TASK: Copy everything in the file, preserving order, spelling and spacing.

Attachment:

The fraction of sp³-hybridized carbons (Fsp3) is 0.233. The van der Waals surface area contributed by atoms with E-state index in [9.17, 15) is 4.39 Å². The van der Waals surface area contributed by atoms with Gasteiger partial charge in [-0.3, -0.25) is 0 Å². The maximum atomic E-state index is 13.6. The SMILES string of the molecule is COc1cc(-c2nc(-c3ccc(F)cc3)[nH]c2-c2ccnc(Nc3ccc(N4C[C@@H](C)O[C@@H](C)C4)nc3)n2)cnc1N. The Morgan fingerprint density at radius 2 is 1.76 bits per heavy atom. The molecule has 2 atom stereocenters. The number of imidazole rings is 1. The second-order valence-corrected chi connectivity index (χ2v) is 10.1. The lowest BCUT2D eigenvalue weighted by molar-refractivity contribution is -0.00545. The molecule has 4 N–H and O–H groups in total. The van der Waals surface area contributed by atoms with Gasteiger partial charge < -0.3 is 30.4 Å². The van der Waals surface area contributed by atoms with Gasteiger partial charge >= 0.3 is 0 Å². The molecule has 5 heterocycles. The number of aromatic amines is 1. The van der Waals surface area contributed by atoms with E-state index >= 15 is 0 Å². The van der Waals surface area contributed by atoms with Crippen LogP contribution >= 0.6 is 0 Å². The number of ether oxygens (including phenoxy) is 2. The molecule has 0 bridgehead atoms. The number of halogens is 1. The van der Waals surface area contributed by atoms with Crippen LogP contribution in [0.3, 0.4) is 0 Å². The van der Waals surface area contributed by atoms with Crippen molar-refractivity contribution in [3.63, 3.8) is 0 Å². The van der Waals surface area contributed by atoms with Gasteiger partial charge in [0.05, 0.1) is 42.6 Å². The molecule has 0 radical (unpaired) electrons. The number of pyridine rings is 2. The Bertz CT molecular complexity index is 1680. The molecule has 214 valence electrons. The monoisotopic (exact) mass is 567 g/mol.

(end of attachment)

The fraction of sp³-hybridized carbons (Fsp3) is 0.233. The van der Waals surface area contributed by atoms with E-state index in [9.17, 15) is 4.39 Å². The van der Waals surface area contributed by atoms with Gasteiger partial charge in [-0.3, -0.25) is 0 Å². The maximum atomic E-state index is 13.6. The SMILES string of the molecule is COc1cc(-c2nc(-c3ccc(F)cc3)[nH]c2-c2ccnc(Nc3ccc(N4C[C@@H](C)O[C@@H](C)C4)nc3)n2)cnc1N. The Morgan fingerprint density at radius 2 is 1.76 bits per heavy atom. The molecule has 2 atom stereocenters. The number of imidazole rings is 1. The second-order valence-corrected chi connectivity index (χ2v) is 10.1. The lowest BCUT2D eigenvalue weighted by molar-refractivity contribution is -0.00545. The molecule has 4 N–H and O–H groups in total. The van der Waals surface area contributed by atoms with Gasteiger partial charge < -0.3 is 30.4 Å². The van der Waals surface area contributed by atoms with Gasteiger partial charge >= 0.3 is 0 Å². The molecule has 5 heterocycles. The number of aromatic amines is 1. The van der Waals surface area contributed by atoms with E-state index >= 15 is 0 Å². The van der Waals surface area contributed by atoms with Crippen LogP contribution >= 0.6 is 0 Å². The number of ether oxygens (including phenoxy) is 2. The molecule has 0 bridgehead atoms. The number of halogens is 1. The van der Waals surface area contributed by atoms with Crippen LogP contribution in [0.3, 0.4) is 0 Å². The van der Waals surface area contributed by atoms with Crippen molar-refractivity contribution in [3.63, 3.8) is 0 Å². The van der Waals surface area contributed by atoms with Gasteiger partial charge in [0.05, 0.1) is 42.6 Å². The molecule has 0 radical (unpaired) electrons. The number of pyridine rings is 2. The Bertz CT molecular complexity index is 1680. The molecule has 214 valence electrons. The monoisotopic (exact) mass is 567 g/mol.